Background: Both smoking and exposure to passive smoking have repeatedly been associated with increased multiple sclerosis (MS) risk, but have never before been studied together. We assessed the public health impact of these factors.
Methods: In a Swedish population-based case-control study (2455 cases, 5336 controls), we calculated odds ratios of developing MS associated with different categories of tobacco smoke exposure, together with 95% confidence intervals, by using logistic regression. The excess proportion of cases attributable to smoking and passive smoking was calculated as a percentage.
Results: Both smoking and exposure to passive smoking contribute to MS risk in a dose-dependent manner. At the population level, 20.4% of all cases were attributable to smoke exposure. Among subjects carrying the genetic risk factor HLA-DRB1*15 but lacking HLA-A*02, 41% of the MS cases were attributable to smoking.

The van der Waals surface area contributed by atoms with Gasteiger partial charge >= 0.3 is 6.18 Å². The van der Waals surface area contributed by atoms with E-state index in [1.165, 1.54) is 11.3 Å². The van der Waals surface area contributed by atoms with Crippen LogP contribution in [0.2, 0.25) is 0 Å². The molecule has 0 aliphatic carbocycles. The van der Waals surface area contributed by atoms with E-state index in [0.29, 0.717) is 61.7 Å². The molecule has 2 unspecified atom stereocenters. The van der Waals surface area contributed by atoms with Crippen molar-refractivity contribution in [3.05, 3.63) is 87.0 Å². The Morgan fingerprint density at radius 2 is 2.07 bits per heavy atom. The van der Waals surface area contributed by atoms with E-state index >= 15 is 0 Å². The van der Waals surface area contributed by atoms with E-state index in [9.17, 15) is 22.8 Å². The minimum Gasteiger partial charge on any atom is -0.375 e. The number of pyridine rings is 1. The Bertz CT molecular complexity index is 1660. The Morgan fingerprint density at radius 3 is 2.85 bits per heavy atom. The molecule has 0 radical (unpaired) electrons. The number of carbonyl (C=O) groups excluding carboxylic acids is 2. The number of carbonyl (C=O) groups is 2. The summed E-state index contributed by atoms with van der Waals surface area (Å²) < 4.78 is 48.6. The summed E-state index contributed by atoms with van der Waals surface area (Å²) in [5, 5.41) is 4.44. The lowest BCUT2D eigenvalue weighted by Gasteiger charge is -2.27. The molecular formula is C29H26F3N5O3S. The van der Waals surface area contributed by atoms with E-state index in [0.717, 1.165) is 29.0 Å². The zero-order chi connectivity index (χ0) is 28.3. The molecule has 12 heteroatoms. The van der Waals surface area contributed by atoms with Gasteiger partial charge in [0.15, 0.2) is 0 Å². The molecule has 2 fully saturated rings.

Conclusions: From a public health perspective, the impact of smoking and passive smoking on MS risk is considerable. Preventive measures in order to reduce tobacco smoke exposure are, therefore, essential. In particular, individuals with a history of MS in the family should be informed regarding the impact of smoking on the risk of MS, and the importance of preventing their children from being exposed to passive smoke.
Keywords: Multiple sclerosis; epidemiology; passive smoking; smoking.
© The Author(s), 2015.